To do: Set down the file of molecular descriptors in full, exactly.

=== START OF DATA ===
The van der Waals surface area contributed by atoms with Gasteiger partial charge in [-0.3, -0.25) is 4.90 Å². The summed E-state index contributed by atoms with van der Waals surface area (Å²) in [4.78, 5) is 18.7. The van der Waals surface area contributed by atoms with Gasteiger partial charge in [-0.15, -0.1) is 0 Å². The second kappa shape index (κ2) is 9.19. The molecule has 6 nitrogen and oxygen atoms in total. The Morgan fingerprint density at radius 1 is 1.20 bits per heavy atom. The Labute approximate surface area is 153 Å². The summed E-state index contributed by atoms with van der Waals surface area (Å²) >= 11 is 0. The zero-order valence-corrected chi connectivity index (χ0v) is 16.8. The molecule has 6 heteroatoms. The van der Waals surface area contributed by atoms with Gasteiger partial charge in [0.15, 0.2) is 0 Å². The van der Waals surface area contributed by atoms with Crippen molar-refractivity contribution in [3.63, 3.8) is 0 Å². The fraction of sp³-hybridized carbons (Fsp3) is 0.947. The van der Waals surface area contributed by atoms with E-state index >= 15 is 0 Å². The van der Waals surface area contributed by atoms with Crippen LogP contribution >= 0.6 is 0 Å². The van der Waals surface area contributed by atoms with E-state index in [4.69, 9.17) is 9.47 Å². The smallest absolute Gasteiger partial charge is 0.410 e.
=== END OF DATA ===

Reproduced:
The van der Waals surface area contributed by atoms with Gasteiger partial charge in [-0.3, -0.25) is 4.90 Å². The summed E-state index contributed by atoms with van der Waals surface area (Å²) in [4.78, 5) is 18.7. The van der Waals surface area contributed by atoms with Gasteiger partial charge in [-0.15, -0.1) is 0 Å². The second kappa shape index (κ2) is 9.19. The molecule has 6 nitrogen and oxygen atoms in total. The Morgan fingerprint density at radius 1 is 1.20 bits per heavy atom. The Labute approximate surface area is 153 Å². The summed E-state index contributed by atoms with van der Waals surface area (Å²) >= 11 is 0. The zero-order valence-corrected chi connectivity index (χ0v) is 16.8. The molecule has 6 heteroatoms. The van der Waals surface area contributed by atoms with Gasteiger partial charge in [0.15, 0.2) is 0 Å². The van der Waals surface area contributed by atoms with Crippen molar-refractivity contribution in [3.63, 3.8) is 0 Å². The fraction of sp³-hybridized carbons (Fsp3) is 0.947. The van der Waals surface area contributed by atoms with E-state index >= 15 is 0 Å². The van der Waals surface area contributed by atoms with Crippen LogP contribution >= 0.6 is 0 Å². The van der Waals surface area contributed by atoms with E-state index in [4.69, 9.17) is 9.47 Å². The smallest absolute Gasteiger partial charge is 0.410 e.